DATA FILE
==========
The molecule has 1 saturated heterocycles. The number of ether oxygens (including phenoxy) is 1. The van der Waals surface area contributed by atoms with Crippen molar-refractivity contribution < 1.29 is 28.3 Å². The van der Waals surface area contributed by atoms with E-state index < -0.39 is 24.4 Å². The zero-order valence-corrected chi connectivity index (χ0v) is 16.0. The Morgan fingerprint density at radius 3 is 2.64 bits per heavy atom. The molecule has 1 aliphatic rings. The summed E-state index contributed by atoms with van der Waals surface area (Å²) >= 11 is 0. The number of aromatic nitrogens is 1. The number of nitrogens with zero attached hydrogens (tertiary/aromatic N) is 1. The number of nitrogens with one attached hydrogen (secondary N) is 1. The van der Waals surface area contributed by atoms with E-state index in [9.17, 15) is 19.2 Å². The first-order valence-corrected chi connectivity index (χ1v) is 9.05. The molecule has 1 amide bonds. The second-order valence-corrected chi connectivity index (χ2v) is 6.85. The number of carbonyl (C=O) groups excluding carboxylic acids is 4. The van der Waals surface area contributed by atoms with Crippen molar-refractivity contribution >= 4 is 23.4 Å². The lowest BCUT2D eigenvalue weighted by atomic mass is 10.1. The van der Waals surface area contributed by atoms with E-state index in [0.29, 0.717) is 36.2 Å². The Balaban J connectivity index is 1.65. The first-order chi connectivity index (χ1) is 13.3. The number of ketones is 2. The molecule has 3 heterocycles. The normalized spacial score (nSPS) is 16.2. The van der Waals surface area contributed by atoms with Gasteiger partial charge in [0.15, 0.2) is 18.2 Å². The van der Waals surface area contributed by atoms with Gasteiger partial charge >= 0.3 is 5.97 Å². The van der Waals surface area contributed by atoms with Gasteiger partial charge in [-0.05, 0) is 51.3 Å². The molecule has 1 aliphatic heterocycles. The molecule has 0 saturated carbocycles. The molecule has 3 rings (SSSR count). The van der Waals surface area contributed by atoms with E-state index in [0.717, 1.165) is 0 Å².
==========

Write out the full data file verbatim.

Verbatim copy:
The molecule has 1 saturated heterocycles. The number of ether oxygens (including phenoxy) is 1. The van der Waals surface area contributed by atoms with Crippen molar-refractivity contribution < 1.29 is 28.3 Å². The van der Waals surface area contributed by atoms with E-state index < -0.39 is 24.4 Å². The zero-order valence-corrected chi connectivity index (χ0v) is 16.0. The Morgan fingerprint density at radius 3 is 2.64 bits per heavy atom. The molecule has 1 aliphatic rings. The summed E-state index contributed by atoms with van der Waals surface area (Å²) >= 11 is 0. The number of aromatic nitrogens is 1. The number of nitrogens with zero attached hydrogens (tertiary/aromatic N) is 1. The number of nitrogens with one attached hydrogen (secondary N) is 1. The van der Waals surface area contributed by atoms with E-state index in [9.17, 15) is 19.2 Å². The first-order valence-corrected chi connectivity index (χ1v) is 9.05. The molecule has 1 amide bonds. The second-order valence-corrected chi connectivity index (χ2v) is 6.85. The number of carbonyl (C=O) groups excluding carboxylic acids is 4. The van der Waals surface area contributed by atoms with Crippen molar-refractivity contribution >= 4 is 23.4 Å². The lowest BCUT2D eigenvalue weighted by atomic mass is 10.1. The van der Waals surface area contributed by atoms with E-state index in [0.29, 0.717) is 36.2 Å². The Balaban J connectivity index is 1.65. The first-order chi connectivity index (χ1) is 13.3. The number of ketones is 2. The molecule has 3 heterocycles. The normalized spacial score (nSPS) is 16.2. The van der Waals surface area contributed by atoms with Gasteiger partial charge in [0.15, 0.2) is 18.2 Å². The van der Waals surface area contributed by atoms with Gasteiger partial charge >= 0.3 is 5.97 Å². The van der Waals surface area contributed by atoms with Gasteiger partial charge in [-0.05, 0) is 51.3 Å². The molecule has 1 aliphatic heterocycles. The molecule has 0 saturated carbocycles. The molecule has 3 rings (SSSR count). The van der Waals surface area contributed by atoms with E-state index in [0.717, 1.165) is 0 Å².